Another guy that looks to improve on his good 2019 season is right-hander Chris Stratton. Acquired by Neal Huntington last season from the Los Angeles Angels in exchange for cash considerations, Stratton has been given the opportunity to settle down in a long-relief role in Pittsburgh, something he hasn’t been able to do with his other teams. Instead of starting games, once in the organization Stratton settled down and pitched effectively out of the bullpen, posting a 3.66 ERA over 46.2 innings. If he can continue to pitch like he did last season, he should be one of the better arms in the bullpen.

Worth mentioning is the arrival of young right-handed flame throwing prospect Blake Cederlind, which will most likely happen at some point during the 2020 season. Cederlind ranks as the 28th best prospect in the Pirates system and has a 100 MPH elite fastball, he could very well be a mainstay in the bullpen of the future.

The Bad

After a pretty good rookie season where he posted a 3.91 ERA over 25.1 innings, things have been all bad for Dovydas Neverauskas. The young right-hander has the “stuff” to be a very good relief pitcher (a near 100-MPH cutter) which is why it is so frustrating to watch him struggle so much, and I mean really struggle. Neverauskas has been so bad that it really surprises me he got a spot on the Opening Day roster. I really don’t see things ending well for him this season but I hope he proves me wrong.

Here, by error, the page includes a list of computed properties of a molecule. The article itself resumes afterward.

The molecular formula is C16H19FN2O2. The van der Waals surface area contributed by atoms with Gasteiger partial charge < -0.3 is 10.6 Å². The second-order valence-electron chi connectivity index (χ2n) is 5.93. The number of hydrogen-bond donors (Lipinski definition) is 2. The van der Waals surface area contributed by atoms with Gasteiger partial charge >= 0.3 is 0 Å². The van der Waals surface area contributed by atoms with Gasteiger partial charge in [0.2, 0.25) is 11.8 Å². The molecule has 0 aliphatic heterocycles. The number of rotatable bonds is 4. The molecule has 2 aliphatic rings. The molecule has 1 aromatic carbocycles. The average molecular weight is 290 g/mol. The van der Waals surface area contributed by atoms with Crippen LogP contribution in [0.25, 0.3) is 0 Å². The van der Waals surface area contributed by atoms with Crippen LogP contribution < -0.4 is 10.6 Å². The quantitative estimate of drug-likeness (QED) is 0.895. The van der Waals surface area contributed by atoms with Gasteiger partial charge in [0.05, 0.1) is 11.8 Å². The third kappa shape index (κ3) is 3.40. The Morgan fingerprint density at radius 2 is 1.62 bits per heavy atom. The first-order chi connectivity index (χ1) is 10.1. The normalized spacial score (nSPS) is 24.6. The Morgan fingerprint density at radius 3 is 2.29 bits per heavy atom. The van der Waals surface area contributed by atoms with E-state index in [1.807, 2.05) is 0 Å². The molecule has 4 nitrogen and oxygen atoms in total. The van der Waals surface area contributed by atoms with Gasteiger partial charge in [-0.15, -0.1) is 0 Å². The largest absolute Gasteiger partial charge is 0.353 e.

Pittsburgh Pirates

(Photo by Justin Berl/Getty Images)

Surprisingly, after such a great start to his career with the Pittsburgh Pirates, Kyle Crick is making the “bad” side of things for me. After a strong first-half of the year, the second-half of last season saw Crick struggle just about every time he stepped on the mound. A drop in velocity and an increased fly ball rate has really hurt Crick and there may even be an injury that has yet to come out. Either way, I hope Crick can turn it around.

Richard Rodriguez put together a surprisingly elite season in 2018, where I was lobbying for him to get an All-Star appearance, and a decent 2019 season, but he could be a downward fall. Rodriguez has seen his walks per 9 inflate to 3.17, and his HR/9 jump from 0.65 to a 1.93, this is seriously hurting Rodriguez and may be the end of his time in Pittsburgh if he struggles this season. In the exhibition game against the Indians on Saturday he surrendered 4 earned runs and walked a batter in his only inning of work, could this be a sign of things to come?

Next: Three Intriguing Pirate Players to Watch in 2020


The Unkown

Lastly, this bullpen will consist of a few guys who we really don’t have much of an idea what type of impact they will make. The Opening Day roster has been set and among the names rounding out the bullpen include non-roster invitees Robbie Erlin and Nik Turley, who haven’t really had a chance to show what they can do in a MLB bullpen. Clay Holmes, who has struggled in parts of two seasons with the team. Prospect JT Brubaker, who has quietly pitched very well in the system and if not for an injury would have seen a lot of time with the team last season. We should also see Geoff Hartlieb at some point, and he still has potential to join this ‘pen for years to come.